At the laird's house in Auchnaion, where Sergeant Barber had been quartered, ordered a detail to attack. Five men were killed instantly and another three wounded. Amongst those injured was MacDonald of Auchintriaten, who also had a letter of protection signed by Colonel Hill. As he was about to be finished off by Barber, he asked if he was to be murdered beneath the roof that they had shared for the past fortnight. Barber agreed to kill him outside and ordered two soldiers to escort him. Once through the door, MacDonald threw his plaid over their faces and fled, surviving to recount the story.
Men were dragged from their beds and murdered, their houses torched, while women of all ages, some almost in a state of undress, the old and the frail, mothers carrying infants and some with young children climbed up the mountains in the blizzard, many to be overcome by exhaustion and die of exposure before they reached shelter.
Lieutenant-colonel Hamilton and his men, delayed by the blizzard, did not reach Glencoe until six hours after the main attack. By this time the MacDonalds were dead or fled, so they had nothing to do but set fire to the houses, collect the cattle and anything valuable in the Glen, which they took to Inverlochy and divided among the officers of the garrison. One man of seventy who remained in the glen, was put to death on Hamilton’s orders.
When the sun rose the next morning, thirty nine men, women and children lay dead, though MacIain’s two sons escaped, possibly helped by the late arrival of an additional force of redcoats due to a blizzard, who should have blocked the entrance to the glen.
As a surprise attack three hours before dawn, why did it begin with gunfire and not swords and daggers? The Argyll regiment consisted of 135 soldiers, only a dozen of whom were Campbells, but of two hundred McDonalds in Glencoe that night, only thirty eight deaths occurred. It seems almost certain that some of the Campbell soldiers, disgusted with their orders, alerted the families who had been their hosts, giving them time to escape and at least wrap up against the blizzard.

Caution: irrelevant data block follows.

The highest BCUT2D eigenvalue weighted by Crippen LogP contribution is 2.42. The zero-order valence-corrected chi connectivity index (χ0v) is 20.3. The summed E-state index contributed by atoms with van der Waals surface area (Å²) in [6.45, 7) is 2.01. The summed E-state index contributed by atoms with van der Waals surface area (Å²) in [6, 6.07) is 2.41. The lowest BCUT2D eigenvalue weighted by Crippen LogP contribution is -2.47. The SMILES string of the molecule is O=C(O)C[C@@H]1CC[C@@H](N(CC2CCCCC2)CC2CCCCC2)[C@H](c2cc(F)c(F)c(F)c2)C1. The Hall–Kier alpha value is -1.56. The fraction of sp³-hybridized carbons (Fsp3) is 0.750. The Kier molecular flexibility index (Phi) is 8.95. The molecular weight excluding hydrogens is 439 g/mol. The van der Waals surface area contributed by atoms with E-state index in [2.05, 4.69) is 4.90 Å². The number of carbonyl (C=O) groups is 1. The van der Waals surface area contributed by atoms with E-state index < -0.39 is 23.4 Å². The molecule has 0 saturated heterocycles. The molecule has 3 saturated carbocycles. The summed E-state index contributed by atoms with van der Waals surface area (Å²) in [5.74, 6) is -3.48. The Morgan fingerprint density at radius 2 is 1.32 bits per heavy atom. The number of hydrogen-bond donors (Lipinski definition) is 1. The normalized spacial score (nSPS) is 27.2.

Two of Glenlyon’s lieutenants refused to carry out the murders and broke their swords – [Prebble suggests that they were Francis Farquhar and Gilbert Kennedy] both were later prosecuted but freed. Government soldiers were sent to block off the passes out of the Glen, including the Devil's Staircase from Kinlochleven, but fleeing McDonalds were more likely to go the other way towards Duror in Appin, home of
their long-allies, the Stewarts.
When the story reached the London press, King William said he had signed the execution order among a mass of other papers, without knowing its contents; though he had not only signed, but countersigned every document.
It was not until April 1695 that the King finally appointed a commission to investigate the affair, which concluded the orders did not authorise a massacre, and that the incident was the result of a long-standing feud between the Campbell and the MacDonald clans. Dalrymple was dismissed, and Glenlyon condemned by the commission and died in poverty at Bruge.
King William formally pardoned John MacDonald, the 13th Chief of Glencoe, who rebuilt the family home at
Carnoch while his brother, Alastair, fought in the Jacobite rebellion in 1715 alongside John Campbell, the son of Captain Campbell. The last stand of the men of Glencoe was at Culloden, after the defeat their houses were again burned and the Chief imprisoned.
The Campbells believed they were under 'The curse of Glencoe', and split into factions, one of which supported the Jacobites and the other, the Protestant Hanovarians. At the battle of Sherriffmuir in 1715, McDonalds and some Campbells fought on the same side, which tends to contradict the story of eternal enmity between the two clans.
A monument to the fallen MacDonalds lies in Glencoe village, and MacIain was buried on the island of Eilean Munde, in Loch Leven. Generations of Scots children have been taught ‘never trust a Campbell,’ To this day the old Clachaig Inn at Glencoe carries the sign on its door, 'No Hawkers or Campbells'.
Jimmy Powdrell Campbell
The Paisley Army
What They Don't Tell You